Thursday, February 22, 2024

Class VII Main Coursebook Unit 5 Games and Sports page 117 B. Solved

Sania Mirza, a name synonymous with Indian tennis, is a former world No. 1 doubles player who has carved her niche in the sport with six Grand Slam titles to her name. Born in Mumbai in 1986, she picked up a racquet at the age of six, laying the foundation for a remarkable career.

Mirza's talent shone early, and she quickly rose through the ranks, becoming India's No. 1 player in both singles and doubles. Her doubles prowess, coupled with strategic partnerships, led her to her biggest triumphs. She clinched three mixed doubles titles with Mahesh Bhupati and Martina Hingis, and three women's doubles titles with Martina Hingis. Her fighting spirit and powerful volleys made her a formidable opponent on the court.

Beyond her on-court achievements, Mirza is an inspiration for young athletes, particularly girls, in India and beyond. She has been a vocal advocate for gender equality in sports and has used her platform to promote social causes. Her autobiography, "Ace Against Odds," chronicles her journey and the challenges she overcame to reach the pinnacle of tennis.

Class VII, Main Coursebook Unit 5 Games and Sports page 117 A.

Pierre de Coubertin's statement that "The important thing in these Olympics is not so much winning as taking part. The important thing in life is not the triumph but the struggle; the essential thing is not to have conquered but to have fought well" is a powerful reminder that the true value of the Olympics lies not just in victory, but in the journey and the spirit of sportsmanship. While winning is undoubtedly a significant achievement, it is the pursuit of excellence, the dedication to training, and the perseverance in the face of challenges that truly define an Olympian.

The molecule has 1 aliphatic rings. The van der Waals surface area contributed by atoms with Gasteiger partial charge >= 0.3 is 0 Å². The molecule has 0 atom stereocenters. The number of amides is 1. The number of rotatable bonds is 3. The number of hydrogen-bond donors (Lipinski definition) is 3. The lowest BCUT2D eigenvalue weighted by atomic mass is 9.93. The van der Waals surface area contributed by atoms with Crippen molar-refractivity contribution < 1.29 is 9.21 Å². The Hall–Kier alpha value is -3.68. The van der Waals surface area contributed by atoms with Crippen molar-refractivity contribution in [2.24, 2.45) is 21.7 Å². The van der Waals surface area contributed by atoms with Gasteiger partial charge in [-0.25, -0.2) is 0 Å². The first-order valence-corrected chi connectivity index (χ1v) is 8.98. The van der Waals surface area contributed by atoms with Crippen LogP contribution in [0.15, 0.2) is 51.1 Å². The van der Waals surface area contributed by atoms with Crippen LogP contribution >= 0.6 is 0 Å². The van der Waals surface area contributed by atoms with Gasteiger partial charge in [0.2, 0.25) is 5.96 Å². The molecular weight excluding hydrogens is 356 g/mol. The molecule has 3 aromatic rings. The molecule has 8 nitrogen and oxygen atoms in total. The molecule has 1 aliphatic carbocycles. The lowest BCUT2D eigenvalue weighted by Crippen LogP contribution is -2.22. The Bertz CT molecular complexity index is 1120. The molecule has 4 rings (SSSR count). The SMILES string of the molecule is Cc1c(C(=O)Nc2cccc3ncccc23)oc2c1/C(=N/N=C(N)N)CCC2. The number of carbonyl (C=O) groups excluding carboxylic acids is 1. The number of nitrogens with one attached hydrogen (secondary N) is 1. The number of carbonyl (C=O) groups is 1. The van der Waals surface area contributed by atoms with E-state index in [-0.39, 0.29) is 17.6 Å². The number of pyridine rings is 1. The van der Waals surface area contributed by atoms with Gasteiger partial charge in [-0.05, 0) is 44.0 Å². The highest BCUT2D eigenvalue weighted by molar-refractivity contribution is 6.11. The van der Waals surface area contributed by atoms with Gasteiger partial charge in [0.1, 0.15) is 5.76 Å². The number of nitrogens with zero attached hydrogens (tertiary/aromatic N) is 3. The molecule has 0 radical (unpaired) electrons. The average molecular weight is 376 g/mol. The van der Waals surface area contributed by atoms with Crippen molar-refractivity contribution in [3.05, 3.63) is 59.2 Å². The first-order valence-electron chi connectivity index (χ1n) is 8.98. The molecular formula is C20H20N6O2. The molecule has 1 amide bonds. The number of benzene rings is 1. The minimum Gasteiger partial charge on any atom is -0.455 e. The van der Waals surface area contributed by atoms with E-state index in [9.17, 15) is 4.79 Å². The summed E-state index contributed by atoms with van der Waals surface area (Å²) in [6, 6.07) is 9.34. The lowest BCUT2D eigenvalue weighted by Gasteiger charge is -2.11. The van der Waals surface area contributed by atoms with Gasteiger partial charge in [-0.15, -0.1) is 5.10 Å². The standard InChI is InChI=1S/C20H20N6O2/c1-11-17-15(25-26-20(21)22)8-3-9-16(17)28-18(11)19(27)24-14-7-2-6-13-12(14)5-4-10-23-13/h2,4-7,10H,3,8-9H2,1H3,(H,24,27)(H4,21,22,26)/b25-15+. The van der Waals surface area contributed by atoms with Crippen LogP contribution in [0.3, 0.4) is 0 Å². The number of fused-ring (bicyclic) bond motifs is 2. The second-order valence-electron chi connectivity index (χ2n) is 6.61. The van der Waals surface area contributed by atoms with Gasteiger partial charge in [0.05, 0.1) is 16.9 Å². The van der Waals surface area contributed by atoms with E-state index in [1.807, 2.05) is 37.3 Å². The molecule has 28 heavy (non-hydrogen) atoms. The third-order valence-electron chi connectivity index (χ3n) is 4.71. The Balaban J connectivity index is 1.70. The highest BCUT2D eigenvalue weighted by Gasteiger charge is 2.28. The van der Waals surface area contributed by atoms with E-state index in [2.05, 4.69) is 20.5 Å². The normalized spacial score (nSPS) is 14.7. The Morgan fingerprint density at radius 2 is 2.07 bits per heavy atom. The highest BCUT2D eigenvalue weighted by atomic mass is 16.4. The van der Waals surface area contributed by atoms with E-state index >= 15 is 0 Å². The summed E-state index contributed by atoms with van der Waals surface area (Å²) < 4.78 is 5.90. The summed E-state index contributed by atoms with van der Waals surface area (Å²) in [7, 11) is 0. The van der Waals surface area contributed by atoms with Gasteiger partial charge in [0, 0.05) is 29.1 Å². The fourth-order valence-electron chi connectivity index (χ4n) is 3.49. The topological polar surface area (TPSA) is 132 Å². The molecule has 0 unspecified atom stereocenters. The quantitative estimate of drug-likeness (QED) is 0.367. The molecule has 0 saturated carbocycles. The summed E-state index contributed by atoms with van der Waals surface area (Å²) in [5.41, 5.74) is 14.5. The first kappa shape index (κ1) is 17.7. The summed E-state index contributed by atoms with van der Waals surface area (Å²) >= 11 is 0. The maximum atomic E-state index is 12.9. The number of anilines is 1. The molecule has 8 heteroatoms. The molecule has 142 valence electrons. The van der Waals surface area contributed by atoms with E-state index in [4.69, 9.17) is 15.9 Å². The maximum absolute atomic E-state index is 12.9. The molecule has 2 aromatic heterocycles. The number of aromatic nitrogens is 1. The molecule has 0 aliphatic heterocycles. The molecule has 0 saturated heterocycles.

Participation in the Olympics is an opportunity to push oneself to the limit, to test one's mettle against the best in the world, and to strive for continuous improvement. It is a chance to learn from setbacks, to overcome obstacles, and to grow as an athlete and as a person. The experiences gained, the bonds forged, and the lessons learned along the way are far more valuable than any medal.

Of course, winning is not something to be dismissed. It is a testament to years of hard work, sacrifice, and talent. But it is important to remember that winning is not the only measure of success. The Olympic spirit is about celebrating the human potential, the power of dedication, and the pursuit of excellence, regardless of the outcome.